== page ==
Although there are various methods for testing soil-water characteristic curves, the filter paper method [27], which is easy to operate, theoretically mature, and less costly, is one of the widely used suction measurement methods and is also the substrate suction test method used in this paper. The measured filter paper was GE Healthcare Life Sciences’ Whatman No. 42 ash-free quantitative filter paper (W42), and the mass moisture content of the filter paper was calculated based on the wet and dry weights of the filter paper, and when combined with the rate equation of the filter paper as Equation (1) to calculate the matrix suction of the specimen at the equilibrium moisture content.
lg ψ = 5.310 0.0879 w f ( w f 26 % ) lg ψ = 4.945 0.0673 w f ( 26 % w f < 47 % ) lg ψ = 2.909 0.0229 w f ( w f > 47 % )
in the formula
ψ —matrix suction of the specimen (kPa).
w f —mass moisture content of filter paper (%).
The design of the test device is shown in Figure 1 and consists of four main parts: test electrode, measurement meter and power supply, specimen container, and filter paper.

2.1. Test Electrode

Preventing polarization and good flexibility are two key factors in choosing electrode materials. In this paper, titanium electrodes produced by Jiangsu Taizhou Juntong Electronic Commerce Co., Ltd., China, with a thickness of 0.2 mm were used, which had good conductive properties and anti-polarization performance compared to copper and other materials. The length of the titanium electrode was consistent with the height of the specimen, and the thickness of the specimen was the controlling factor to determine the length of the electrode; the electrical resistivity value obtained by this method is a constant value.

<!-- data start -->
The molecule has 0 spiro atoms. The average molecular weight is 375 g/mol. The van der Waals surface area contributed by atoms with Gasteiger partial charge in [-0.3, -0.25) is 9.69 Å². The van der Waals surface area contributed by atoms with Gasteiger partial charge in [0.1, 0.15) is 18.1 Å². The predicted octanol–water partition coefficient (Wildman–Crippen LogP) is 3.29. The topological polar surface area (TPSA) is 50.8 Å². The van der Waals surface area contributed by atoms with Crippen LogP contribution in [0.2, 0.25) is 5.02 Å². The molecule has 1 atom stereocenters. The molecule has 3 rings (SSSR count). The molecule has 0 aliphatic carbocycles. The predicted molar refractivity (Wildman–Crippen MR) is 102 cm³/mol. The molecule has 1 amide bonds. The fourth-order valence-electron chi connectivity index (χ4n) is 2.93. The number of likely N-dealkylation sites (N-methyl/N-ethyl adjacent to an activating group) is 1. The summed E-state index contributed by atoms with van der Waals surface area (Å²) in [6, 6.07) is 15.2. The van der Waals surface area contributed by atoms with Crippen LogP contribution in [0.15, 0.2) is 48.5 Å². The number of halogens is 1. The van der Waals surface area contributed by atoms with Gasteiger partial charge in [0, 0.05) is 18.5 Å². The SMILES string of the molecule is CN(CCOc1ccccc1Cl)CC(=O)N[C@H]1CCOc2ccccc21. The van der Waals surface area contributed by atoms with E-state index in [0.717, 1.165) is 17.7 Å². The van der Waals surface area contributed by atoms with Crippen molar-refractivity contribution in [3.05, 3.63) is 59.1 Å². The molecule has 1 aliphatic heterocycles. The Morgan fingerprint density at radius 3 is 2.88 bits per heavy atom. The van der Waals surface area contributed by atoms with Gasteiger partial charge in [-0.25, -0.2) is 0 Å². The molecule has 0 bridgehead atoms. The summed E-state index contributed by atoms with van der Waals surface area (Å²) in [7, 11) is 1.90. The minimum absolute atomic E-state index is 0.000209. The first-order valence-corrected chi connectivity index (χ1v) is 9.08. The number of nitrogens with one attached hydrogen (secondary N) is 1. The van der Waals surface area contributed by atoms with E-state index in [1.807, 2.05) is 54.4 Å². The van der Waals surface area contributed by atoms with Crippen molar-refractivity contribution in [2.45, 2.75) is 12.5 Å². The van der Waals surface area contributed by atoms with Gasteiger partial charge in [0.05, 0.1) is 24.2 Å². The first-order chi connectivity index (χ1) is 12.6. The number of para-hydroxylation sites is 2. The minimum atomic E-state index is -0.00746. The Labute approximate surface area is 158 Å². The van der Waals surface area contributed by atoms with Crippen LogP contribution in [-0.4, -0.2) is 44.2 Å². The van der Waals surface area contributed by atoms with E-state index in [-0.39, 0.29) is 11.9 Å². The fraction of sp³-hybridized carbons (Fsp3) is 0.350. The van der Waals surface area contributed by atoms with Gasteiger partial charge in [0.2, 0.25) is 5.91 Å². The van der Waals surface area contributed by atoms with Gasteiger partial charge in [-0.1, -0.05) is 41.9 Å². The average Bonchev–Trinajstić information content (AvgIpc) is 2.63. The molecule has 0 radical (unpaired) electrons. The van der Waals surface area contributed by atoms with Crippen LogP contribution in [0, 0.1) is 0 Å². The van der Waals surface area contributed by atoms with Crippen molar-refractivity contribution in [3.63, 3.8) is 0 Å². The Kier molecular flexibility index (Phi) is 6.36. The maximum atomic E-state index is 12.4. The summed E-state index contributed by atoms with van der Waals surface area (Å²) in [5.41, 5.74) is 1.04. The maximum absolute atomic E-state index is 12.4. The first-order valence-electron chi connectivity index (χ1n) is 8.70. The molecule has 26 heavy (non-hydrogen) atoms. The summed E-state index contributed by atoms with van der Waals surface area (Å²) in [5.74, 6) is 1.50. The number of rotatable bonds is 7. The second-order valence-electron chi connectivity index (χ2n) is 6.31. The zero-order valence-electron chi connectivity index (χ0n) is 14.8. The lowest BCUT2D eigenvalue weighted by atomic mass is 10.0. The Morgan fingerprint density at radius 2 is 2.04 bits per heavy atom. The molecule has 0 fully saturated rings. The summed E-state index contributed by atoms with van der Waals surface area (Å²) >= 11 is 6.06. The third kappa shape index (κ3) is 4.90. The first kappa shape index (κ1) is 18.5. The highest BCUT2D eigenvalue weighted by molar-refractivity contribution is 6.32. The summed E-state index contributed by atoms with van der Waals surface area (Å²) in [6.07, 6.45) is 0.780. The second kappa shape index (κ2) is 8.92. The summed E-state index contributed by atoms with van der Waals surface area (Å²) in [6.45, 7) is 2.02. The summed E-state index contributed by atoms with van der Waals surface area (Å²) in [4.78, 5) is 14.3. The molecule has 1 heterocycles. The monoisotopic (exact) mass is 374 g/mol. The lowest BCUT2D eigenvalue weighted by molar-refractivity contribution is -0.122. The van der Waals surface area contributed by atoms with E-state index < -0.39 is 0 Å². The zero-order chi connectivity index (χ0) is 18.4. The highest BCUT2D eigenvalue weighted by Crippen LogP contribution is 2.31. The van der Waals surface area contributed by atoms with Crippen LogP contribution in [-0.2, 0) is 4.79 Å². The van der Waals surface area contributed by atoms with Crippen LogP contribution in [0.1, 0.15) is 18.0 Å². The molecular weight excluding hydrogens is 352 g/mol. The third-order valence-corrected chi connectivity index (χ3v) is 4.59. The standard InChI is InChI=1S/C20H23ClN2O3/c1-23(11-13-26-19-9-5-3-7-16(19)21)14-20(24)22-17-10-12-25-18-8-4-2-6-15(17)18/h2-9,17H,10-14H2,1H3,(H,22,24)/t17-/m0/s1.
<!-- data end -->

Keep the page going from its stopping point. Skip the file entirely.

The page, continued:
2.2. Measuring Equipment

An MS-30100 DC, made in China, regulated power supply produced by MAISHENG BaiYing Instruments Co., Ltd., with maximum voltage of 60 V, was selected as the power supply. The FY51458 four-digit half-digital ammeter produced by Shenzhen, China Feiyang Measurement and Control Co., Ltd. was selected as the current meter. The current meter range was DC2A, and the accuracy was 0.1%. The range of the voltmeter was DC20V, and the accuracy was 0.1%.

2.3. Specimen Container